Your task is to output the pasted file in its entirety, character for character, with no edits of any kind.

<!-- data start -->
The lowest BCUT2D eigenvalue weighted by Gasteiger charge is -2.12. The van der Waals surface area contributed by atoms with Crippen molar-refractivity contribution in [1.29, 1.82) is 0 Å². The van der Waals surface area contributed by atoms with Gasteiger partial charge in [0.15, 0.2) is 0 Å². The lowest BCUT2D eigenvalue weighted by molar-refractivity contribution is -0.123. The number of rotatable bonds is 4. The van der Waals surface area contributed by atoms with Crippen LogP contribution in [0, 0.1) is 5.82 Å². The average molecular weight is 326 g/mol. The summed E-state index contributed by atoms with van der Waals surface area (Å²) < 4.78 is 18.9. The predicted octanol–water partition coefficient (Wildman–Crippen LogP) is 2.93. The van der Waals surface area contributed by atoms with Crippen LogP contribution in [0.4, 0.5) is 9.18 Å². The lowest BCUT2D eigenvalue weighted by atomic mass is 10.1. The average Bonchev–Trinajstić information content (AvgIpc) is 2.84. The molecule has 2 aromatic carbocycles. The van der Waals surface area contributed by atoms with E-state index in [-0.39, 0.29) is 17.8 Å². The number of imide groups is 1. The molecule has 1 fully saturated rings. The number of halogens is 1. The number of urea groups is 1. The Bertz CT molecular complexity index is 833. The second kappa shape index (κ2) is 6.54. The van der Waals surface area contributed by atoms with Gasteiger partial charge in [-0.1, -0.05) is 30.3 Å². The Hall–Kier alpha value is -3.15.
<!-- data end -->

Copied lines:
The lowest BCUT2D eigenvalue weighted by Gasteiger charge is -2.12. The van der Waals surface area contributed by atoms with Crippen molar-refractivity contribution in [1.29, 1.82) is 0 Å². The van der Waals surface area contributed by atoms with Gasteiger partial charge in [0.15, 0.2) is 0 Å². The lowest BCUT2D eigenvalue weighted by molar-refractivity contribution is -0.123. The number of rotatable bonds is 4. The van der Waals surface area contributed by atoms with Crippen LogP contribution in [0, 0.1) is 5.82 Å². The average molecular weight is 326 g/mol. The summed E-state index contributed by atoms with van der Waals surface area (Å²) < 4.78 is 18.9. The predicted octanol–water partition coefficient (Wildman–Crippen LogP) is 2.93. The van der Waals surface area contributed by atoms with Crippen LogP contribution in [0.4, 0.5) is 9.18 Å². The lowest BCUT2D eigenvalue weighted by atomic mass is 10.1. The average Bonchev–Trinajstić information content (AvgIpc) is 2.84. The molecule has 2 aromatic carbocycles. The van der Waals surface area contributed by atoms with E-state index in [-0.39, 0.29) is 17.8 Å². The number of imide groups is 1. The molecule has 1 fully saturated rings. The number of halogens is 1. The number of urea groups is 1. The Bertz CT molecular complexity index is 833. The second kappa shape index (κ2) is 6.54. The van der Waals surface area contributed by atoms with Gasteiger partial charge in [-0.1, -0.05) is 30.3 Å². The Hall–Kier alpha value is -3.15.